One of the key benefits of using Blockstream Satellite is the reduction in costs for participating in the Bitcoin network. Through the Satellite service, more people can benefit from the security of both holding their own Bitcoin keys and running their own Bitcoin full node.
While Blockstream Satellite is intended to broaden participation in the Bitcoin network, the equipment normally required to receive data from space can pose some cost issues, which meant we had to get a little creative to reduce the amount of hardware required.
Who Needs Hardware When You Have Software?
One of the main ways that we keep costs down is through the use of Software-defined radio (SDR). Professional satellite equipment can cost into the thousands of dollars, and performs all signal processing on dedicated circuitry. By using SDR, these hardware processes are handled by software instead. All a user needs is a USB SDR dongle, which can be picked up for less than 25 dollars.
As radio signals such as those broadcast via Blockstream Satellite are analog, the first step is to convert these signals into digital information to be processed by the software running on a computer. The SDR interface performs this analog to digital conversion and feeds the data into the computer via the USB port. Processing is then handled in software on the host computer using GNU Radio, a programming system specialized for this purpose.
The signal-processing demands on a CPU are moderately heavy, with minimum specifications being a 2GHz 2-core Intel i5 or equivalent - possible with a previous generation laptop, NUC, or desktop - but still quite a bit higher than the minimum CPU requirements for running a full node.
In the video below, Blockstream’s signal processing specialist, Igor Freire, explains how GNU Radio-based signal processing is handled within the Blockstream Satellite software. Caution: this one’s technical!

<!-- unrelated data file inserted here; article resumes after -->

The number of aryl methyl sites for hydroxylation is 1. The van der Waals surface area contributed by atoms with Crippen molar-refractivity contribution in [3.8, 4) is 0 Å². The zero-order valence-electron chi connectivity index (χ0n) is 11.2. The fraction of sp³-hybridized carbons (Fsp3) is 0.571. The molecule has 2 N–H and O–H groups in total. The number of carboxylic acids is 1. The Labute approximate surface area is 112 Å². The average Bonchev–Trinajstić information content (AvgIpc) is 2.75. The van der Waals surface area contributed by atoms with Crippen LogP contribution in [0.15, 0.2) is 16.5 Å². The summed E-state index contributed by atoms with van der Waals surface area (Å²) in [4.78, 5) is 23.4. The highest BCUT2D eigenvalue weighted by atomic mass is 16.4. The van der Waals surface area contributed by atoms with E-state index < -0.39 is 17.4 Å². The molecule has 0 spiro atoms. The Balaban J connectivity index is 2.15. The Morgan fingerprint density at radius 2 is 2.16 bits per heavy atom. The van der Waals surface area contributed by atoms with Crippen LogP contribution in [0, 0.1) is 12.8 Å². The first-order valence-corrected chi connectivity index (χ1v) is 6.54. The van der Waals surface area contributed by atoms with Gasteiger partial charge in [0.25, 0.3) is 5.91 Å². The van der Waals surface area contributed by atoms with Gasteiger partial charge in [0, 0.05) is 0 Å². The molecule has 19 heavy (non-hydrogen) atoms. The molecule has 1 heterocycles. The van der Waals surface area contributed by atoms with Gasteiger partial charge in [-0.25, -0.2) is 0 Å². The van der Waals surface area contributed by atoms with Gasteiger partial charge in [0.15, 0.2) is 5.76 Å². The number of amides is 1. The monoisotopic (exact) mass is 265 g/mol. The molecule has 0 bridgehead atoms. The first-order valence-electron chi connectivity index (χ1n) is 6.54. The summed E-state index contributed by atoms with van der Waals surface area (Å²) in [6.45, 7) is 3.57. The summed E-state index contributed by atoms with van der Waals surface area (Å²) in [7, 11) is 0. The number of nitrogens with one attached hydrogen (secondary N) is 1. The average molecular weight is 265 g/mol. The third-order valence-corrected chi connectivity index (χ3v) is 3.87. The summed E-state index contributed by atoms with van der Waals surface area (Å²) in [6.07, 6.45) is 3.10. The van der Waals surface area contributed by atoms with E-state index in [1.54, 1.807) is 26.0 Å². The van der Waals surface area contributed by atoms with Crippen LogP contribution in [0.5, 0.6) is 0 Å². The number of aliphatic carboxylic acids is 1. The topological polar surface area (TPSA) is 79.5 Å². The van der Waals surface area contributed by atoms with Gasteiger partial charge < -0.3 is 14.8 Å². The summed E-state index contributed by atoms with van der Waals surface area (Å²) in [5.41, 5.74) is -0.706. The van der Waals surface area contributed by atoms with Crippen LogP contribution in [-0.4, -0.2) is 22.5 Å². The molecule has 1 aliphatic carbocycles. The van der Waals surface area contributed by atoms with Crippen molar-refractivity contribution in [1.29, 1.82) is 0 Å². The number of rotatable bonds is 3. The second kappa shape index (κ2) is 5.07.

The Benefits of Blockstream Satellite
While we’re here, it’s probably a good idea to remind readers of the major advantages of using Blockstream Satellite to run a Bitcoin full node:
As mentioned in the article above, the cost of Bitcoin network participation is a barrier to entry for many emerging markets users, who often have strong use cases for adopting Bitcoin (e.g. economic challenges and inflationary currencies).
Bitcoin full node bandwidth requirements can exceed 10GB/month, even with measures taken to minimise bandwidth, like disabling relaying, or running in blocks-only mode. This is already in excess of many ISP bandwidth caps and even if not, bandwidth can be more expensive in many emerging markets than in developed countries, putting participation in the Bitcoin network out of economic reach for many potential Bitcoin users.
Privacy and Security
As Blockstream Satellite data is broadcast and read-only, you obtain privacy as your ISP and other users on the Bitcoin P2P network are unable to discover you are using Bitcoin. You are protected from often unforeseen risks, such as attackers using full node IP addresses to geo-locate Bitcoin users’ homes and then physically targeting them for burglary and theft.
For individuals and businesses alike - being on the wrong side of a Bitcoin network split due to an internet disruption can be a serious security risk when accepting high value transactions in Bitcoin. Blockstream Satellite can act as a secondary independent connection, in addition to regular internet, to mitigate this risk.
There are a number of projects working on extending Bitcoin access in emerging markets and remote locations via wifi hotspots, mesh-networks, and LoRa, further reducing costs by sharing Blockstream Satellite access and an internet connection to send transactions to the network.
How to Set Up Your Own Satellite Node
To get connected to the Blockstream Satellite network, head to our GitHub for official instructions. Following that, you may also want to check out our colleague’s excellent guide on setting up his own Satellite node in North America.
A map of Blockstream Satellite's global coverage